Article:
The Press Complaints Commission has rejected complaints made by lawyer Muddassar Arani against four national newspapers and ruled that they were right to report that she had spoken at a conference attended by an Islamic extremist.
Arani filed accuracy, privacy and discrimination complaints against the Daily Express, the Sun, the Daily Mail and the Daily Telegraph claiming that details of her legal aid earnings were reported inaccurately and that readers were misled by the papers’ references to comments she made at a conference that was also attended by Anjem Choudary, an aide of exiled cleric Omar Bakri.
The complaints regarding Arani’s comments at a conference related to stories published in April. The Sun story was headed ‘£2m brief filmed at exile rally’with a follow-up headlined: ‘Brief’s hate rap”. An article in the The Daily Express was headlined: ‘Outcry over Muslim lawyer who speaks up for fanatics”.
In June, the Daily Mail published an article headlined: ‘Abu Hamza’s lawyer made £1m from legal aid in a single year”. The Daily Express article was headlined: ‘Hamza lawyer earning £1m in legal aid”; and the Daily Telegraph’s headline was: ‘Legal aid fees of Hamza’s solicitor”.
The final story Arani complained about was published on 24 June by The Sun, headlined: ‘One place Bin Laden would be safe: Here”.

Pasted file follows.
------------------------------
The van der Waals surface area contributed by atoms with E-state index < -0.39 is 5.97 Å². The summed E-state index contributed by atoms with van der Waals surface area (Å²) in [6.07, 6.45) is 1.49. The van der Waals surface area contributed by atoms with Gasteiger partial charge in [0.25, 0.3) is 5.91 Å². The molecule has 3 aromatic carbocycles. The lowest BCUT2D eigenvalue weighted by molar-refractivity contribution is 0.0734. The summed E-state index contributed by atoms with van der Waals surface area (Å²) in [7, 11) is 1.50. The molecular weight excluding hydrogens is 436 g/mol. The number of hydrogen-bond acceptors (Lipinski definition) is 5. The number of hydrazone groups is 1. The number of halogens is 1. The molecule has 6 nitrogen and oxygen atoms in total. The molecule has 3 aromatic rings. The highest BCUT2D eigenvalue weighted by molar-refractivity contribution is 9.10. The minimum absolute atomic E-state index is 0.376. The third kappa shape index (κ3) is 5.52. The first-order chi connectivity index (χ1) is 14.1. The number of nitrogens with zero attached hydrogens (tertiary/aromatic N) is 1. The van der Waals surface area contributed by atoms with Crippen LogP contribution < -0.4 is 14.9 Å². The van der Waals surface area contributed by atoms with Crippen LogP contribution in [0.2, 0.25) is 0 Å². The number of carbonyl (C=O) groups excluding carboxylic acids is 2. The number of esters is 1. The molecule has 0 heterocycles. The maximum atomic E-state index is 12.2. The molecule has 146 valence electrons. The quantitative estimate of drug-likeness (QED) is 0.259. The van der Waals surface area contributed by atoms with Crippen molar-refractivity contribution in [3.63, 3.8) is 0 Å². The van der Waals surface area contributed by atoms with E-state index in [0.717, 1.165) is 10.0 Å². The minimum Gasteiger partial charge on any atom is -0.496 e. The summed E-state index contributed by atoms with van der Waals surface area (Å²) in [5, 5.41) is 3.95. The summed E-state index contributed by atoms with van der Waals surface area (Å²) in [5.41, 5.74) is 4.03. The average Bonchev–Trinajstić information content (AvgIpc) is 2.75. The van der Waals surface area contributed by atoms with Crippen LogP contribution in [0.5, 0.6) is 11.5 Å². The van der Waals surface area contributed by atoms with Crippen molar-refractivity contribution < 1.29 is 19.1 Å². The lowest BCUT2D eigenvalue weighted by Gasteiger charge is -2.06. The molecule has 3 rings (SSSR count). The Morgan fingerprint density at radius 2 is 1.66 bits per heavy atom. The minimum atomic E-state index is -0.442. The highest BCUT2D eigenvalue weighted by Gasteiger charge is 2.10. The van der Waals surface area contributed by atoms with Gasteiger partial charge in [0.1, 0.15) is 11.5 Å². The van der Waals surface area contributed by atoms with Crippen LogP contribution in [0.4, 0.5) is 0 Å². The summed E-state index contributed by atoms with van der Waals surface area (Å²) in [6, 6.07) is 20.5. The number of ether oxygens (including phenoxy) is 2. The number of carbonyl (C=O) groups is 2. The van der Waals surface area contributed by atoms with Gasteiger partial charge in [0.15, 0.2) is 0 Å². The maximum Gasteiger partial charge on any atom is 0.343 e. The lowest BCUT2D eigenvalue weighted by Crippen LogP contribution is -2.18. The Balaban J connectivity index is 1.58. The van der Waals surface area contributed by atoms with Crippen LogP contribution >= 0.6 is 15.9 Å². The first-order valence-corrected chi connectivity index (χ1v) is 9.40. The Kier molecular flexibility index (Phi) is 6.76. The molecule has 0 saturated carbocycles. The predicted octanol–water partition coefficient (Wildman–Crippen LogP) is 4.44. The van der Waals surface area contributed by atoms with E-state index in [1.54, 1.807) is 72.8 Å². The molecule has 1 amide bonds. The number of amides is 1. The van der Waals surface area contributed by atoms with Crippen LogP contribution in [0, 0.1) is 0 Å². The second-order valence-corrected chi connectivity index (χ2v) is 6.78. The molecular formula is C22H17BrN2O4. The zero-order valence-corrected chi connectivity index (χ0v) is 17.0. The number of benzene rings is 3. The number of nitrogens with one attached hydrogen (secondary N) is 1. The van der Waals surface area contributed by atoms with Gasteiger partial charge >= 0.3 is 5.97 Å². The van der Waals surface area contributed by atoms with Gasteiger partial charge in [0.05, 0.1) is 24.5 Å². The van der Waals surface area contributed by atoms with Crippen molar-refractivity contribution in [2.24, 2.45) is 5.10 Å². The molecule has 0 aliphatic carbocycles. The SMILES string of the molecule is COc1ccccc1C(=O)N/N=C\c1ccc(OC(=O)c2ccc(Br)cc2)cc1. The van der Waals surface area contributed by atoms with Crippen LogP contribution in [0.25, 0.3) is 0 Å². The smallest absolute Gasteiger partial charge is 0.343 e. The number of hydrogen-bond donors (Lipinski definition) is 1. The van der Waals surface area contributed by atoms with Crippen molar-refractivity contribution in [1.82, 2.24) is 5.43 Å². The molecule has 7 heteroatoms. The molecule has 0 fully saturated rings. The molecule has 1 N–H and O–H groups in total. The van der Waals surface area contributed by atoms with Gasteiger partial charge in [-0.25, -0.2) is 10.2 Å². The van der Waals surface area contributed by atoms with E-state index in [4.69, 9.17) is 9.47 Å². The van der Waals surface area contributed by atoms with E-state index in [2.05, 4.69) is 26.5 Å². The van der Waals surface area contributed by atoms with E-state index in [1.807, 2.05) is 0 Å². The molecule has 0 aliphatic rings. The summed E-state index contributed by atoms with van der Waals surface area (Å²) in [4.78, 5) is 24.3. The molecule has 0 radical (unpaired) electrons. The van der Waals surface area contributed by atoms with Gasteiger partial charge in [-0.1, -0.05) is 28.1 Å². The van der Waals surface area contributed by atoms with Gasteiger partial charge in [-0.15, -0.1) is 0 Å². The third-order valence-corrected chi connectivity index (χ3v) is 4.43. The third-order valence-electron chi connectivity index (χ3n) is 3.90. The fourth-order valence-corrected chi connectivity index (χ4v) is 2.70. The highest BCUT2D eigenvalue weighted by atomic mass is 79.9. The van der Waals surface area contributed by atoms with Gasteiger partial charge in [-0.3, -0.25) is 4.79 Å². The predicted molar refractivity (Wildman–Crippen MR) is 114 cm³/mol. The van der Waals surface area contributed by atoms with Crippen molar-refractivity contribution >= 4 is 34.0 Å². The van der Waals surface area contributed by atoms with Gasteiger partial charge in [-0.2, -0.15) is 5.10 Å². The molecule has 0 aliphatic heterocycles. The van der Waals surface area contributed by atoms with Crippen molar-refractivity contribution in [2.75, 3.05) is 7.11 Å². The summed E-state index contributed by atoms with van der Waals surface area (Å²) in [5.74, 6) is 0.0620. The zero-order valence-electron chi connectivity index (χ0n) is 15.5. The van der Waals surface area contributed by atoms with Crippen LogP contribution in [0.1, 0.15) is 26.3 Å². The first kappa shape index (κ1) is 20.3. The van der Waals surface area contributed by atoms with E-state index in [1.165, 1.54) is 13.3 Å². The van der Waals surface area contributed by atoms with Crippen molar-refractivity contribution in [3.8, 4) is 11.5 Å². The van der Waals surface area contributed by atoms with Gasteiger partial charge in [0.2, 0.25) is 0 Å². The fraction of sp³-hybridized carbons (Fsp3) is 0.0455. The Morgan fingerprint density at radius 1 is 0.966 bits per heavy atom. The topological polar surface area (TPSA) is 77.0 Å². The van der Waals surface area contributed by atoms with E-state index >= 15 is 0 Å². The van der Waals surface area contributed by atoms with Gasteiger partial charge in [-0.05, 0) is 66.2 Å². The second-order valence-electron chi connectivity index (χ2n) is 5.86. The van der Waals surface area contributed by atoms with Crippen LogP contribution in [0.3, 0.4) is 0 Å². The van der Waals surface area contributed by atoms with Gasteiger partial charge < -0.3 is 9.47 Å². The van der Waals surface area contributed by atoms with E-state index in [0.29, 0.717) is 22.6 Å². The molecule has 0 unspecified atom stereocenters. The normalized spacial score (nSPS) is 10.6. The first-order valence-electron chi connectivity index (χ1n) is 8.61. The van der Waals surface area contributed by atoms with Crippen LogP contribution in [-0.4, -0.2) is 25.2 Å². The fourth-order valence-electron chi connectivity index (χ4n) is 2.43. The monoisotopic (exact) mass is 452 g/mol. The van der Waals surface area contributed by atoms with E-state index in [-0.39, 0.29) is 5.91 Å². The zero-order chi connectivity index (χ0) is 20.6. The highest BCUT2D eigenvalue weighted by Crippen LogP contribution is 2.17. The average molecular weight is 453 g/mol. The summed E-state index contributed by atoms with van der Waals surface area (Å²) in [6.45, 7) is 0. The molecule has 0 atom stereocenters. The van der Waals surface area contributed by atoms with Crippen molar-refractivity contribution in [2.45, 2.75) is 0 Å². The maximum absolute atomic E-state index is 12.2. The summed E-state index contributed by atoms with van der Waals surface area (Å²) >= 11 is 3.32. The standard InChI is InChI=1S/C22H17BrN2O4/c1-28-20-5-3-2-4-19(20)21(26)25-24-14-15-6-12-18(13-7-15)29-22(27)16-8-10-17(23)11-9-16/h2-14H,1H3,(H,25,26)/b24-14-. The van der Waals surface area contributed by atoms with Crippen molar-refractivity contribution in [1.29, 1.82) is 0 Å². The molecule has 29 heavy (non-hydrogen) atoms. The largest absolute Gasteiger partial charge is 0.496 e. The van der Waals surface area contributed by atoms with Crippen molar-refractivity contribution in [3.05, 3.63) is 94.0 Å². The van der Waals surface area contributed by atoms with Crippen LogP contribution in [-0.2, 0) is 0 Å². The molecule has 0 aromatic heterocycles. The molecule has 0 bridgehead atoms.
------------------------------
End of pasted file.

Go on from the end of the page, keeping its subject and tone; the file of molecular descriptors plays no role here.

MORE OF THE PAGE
Although the PCC agreed there was a small number of inaccuracies in the stories, it said that these were recognised by the newspapers, which had offered suitable remedial action in response.
The stories were not found to have breached the Code of Practice on accuracy and the commission said it was satisfied that the newspapers had accurately reported the amounts earned by Arani.
The PCC said: “The newspapers had the right to inform the public that the complainant had attended and had spoken freely at [a conference], which had been characterised as ‘extremist’ owing to [Anjem] Choudary’s comments.”
The commission did not agree with Arani’s complaint that the articles implied that Arani endorsed the views of Choudary, and pointed out that they noted that ‘various MPs had stated the view that her conduct was inappropriate”.
The commission also rejected the lawyer’s complaints that the articles were part of a ‘sustained, negative campaign against her’which she said amounted to harassment and an invasion of her private life. Arani had also claimed that other solicitors who had represented terror suspects had not been subjected to the same level of scrutiny, and suggested that the newspapers were discriminating against her because of her religious beliefs.
While it was true that the articles had referred briefly to the complainant’s background and lifestyle, the PCC said: ‘The nature of the information was bland and inconsequential. None of the details was intrinsically private and the articles did not intrude unnecessarily into the complainant’s private life.’
The complaint of harassment was rejected, as the commission said it would not prohibit legitimate debate and campaigning journalism, adding that a number of articles about an individual does not constitute harassment.
The complaint of discrimination was rejected because ‘the factual references to her as a Muslim were [not] in any way prejudicial or pejorative”.
The PCC added that the references were justifiable because Arani had become well-known for representing Islamic terror suspects and her firm was orientated towards the Muslim community.